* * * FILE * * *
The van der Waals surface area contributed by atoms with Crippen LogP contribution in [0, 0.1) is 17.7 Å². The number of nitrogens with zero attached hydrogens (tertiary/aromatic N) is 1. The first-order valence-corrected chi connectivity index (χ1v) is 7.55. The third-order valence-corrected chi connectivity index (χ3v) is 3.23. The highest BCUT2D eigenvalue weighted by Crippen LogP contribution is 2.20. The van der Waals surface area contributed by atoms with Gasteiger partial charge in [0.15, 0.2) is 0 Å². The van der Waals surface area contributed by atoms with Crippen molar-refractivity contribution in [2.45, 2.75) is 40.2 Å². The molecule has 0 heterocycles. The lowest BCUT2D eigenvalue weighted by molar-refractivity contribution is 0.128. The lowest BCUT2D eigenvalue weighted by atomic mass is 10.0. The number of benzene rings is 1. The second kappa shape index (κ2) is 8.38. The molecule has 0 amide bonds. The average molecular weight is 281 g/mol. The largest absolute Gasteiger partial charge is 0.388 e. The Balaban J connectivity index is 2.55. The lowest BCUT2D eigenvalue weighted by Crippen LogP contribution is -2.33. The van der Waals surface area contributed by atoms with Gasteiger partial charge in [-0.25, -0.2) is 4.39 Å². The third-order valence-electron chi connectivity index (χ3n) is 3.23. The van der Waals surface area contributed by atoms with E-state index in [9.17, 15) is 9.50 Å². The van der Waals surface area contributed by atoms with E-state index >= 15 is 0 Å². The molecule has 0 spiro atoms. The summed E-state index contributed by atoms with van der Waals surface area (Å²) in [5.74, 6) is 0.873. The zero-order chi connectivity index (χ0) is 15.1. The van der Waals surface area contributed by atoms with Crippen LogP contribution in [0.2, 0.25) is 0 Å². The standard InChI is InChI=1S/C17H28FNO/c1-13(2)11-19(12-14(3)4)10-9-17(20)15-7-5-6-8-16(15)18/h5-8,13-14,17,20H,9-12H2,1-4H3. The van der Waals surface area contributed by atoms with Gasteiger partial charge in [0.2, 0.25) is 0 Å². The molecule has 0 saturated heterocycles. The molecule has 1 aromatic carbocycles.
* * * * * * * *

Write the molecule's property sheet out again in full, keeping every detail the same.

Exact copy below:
The van der Waals surface area contributed by atoms with Crippen LogP contribution in [0, 0.1) is 17.7 Å². The number of nitrogens with zero attached hydrogens (tertiary/aromatic N) is 1. The first-order valence-corrected chi connectivity index (χ1v) is 7.55. The third-order valence-corrected chi connectivity index (χ3v) is 3.23. The highest BCUT2D eigenvalue weighted by Crippen LogP contribution is 2.20. The van der Waals surface area contributed by atoms with Gasteiger partial charge in [0.15, 0.2) is 0 Å². The van der Waals surface area contributed by atoms with Crippen molar-refractivity contribution in [2.45, 2.75) is 40.2 Å². The molecule has 0 heterocycles. The lowest BCUT2D eigenvalue weighted by molar-refractivity contribution is 0.128. The lowest BCUT2D eigenvalue weighted by atomic mass is 10.0. The number of benzene rings is 1. The second kappa shape index (κ2) is 8.38. The molecule has 0 amide bonds. The average molecular weight is 281 g/mol. The largest absolute Gasteiger partial charge is 0.388 e. The Balaban J connectivity index is 2.55. The lowest BCUT2D eigenvalue weighted by Crippen LogP contribution is -2.33. The van der Waals surface area contributed by atoms with Gasteiger partial charge in [-0.25, -0.2) is 4.39 Å². The third-order valence-electron chi connectivity index (χ3n) is 3.23. The van der Waals surface area contributed by atoms with E-state index in [9.17, 15) is 9.50 Å². The van der Waals surface area contributed by atoms with E-state index >= 15 is 0 Å². The molecule has 0 spiro atoms. The summed E-state index contributed by atoms with van der Waals surface area (Å²) in [5.74, 6) is 0.873. The zero-order chi connectivity index (χ0) is 15.1. The van der Waals surface area contributed by atoms with Crippen LogP contribution in [0.2, 0.25) is 0 Å². The standard InChI is InChI=1S/C17H28FNO/c1-13(2)11-19(12-14(3)4)10-9-17(20)15-7-5-6-8-16(15)18/h5-8,13-14,17,20H,9-12H2,1-4H3. The van der Waals surface area contributed by atoms with Gasteiger partial charge in [0.2, 0.25) is 0 Å². The molecule has 0 saturated heterocycles. The molecule has 1 aromatic carbocycles.